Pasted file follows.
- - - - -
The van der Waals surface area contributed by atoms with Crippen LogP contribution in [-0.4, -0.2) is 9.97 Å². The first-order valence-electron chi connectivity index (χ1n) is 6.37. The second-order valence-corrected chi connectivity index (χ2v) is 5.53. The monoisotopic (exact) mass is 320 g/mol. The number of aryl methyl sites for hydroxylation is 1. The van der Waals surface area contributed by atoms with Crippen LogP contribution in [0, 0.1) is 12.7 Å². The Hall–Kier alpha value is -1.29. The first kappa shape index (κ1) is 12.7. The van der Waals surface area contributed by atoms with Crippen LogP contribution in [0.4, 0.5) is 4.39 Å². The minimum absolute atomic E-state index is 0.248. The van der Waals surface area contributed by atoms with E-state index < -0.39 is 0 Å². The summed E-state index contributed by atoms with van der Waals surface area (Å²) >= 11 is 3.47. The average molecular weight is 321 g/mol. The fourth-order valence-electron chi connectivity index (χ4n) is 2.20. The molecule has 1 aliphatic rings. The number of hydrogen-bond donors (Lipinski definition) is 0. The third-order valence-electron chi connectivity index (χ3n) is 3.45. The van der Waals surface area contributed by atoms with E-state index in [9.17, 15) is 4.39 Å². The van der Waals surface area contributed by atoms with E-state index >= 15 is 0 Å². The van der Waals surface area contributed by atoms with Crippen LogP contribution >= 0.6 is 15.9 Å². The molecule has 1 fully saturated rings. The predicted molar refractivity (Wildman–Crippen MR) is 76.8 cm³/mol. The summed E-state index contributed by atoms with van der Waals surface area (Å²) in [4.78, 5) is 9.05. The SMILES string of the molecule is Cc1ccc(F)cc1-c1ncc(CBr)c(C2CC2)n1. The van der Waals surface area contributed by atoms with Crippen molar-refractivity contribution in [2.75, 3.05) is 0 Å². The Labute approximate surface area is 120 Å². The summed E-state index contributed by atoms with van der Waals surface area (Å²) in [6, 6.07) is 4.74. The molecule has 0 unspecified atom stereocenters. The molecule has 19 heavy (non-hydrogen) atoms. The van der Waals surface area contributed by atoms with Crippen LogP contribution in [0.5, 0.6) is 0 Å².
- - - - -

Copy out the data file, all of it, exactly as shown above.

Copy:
The van der Waals surface area contributed by atoms with Crippen LogP contribution in [-0.4, -0.2) is 9.97 Å². The first-order valence-electron chi connectivity index (χ1n) is 6.37. The second-order valence-corrected chi connectivity index (χ2v) is 5.53. The monoisotopic (exact) mass is 320 g/mol. The number of aryl methyl sites for hydroxylation is 1. The van der Waals surface area contributed by atoms with Crippen LogP contribution in [0, 0.1) is 12.7 Å². The Hall–Kier alpha value is -1.29. The first kappa shape index (κ1) is 12.7. The van der Waals surface area contributed by atoms with Crippen LogP contribution in [0.4, 0.5) is 4.39 Å². The minimum absolute atomic E-state index is 0.248. The van der Waals surface area contributed by atoms with E-state index < -0.39 is 0 Å². The summed E-state index contributed by atoms with van der Waals surface area (Å²) >= 11 is 3.47. The average molecular weight is 321 g/mol. The fourth-order valence-electron chi connectivity index (χ4n) is 2.20. The molecule has 1 aliphatic rings. The number of hydrogen-bond donors (Lipinski definition) is 0. The third-order valence-electron chi connectivity index (χ3n) is 3.45. The van der Waals surface area contributed by atoms with E-state index in [9.17, 15) is 4.39 Å². The van der Waals surface area contributed by atoms with E-state index >= 15 is 0 Å². The van der Waals surface area contributed by atoms with Crippen LogP contribution >= 0.6 is 15.9 Å². The molecule has 1 fully saturated rings. The predicted molar refractivity (Wildman–Crippen MR) is 76.8 cm³/mol. The summed E-state index contributed by atoms with van der Waals surface area (Å²) in [4.78, 5) is 9.05. The SMILES string of the molecule is Cc1ccc(F)cc1-c1ncc(CBr)c(C2CC2)n1. The van der Waals surface area contributed by atoms with Crippen molar-refractivity contribution in [2.75, 3.05) is 0 Å². The Labute approximate surface area is 120 Å². The summed E-state index contributed by atoms with van der Waals surface area (Å²) in [6, 6.07) is 4.74. The molecule has 0 unspecified atom stereocenters. The molecule has 19 heavy (non-hydrogen) atoms. The van der Waals surface area contributed by atoms with Crippen LogP contribution in [0.5, 0.6) is 0 Å².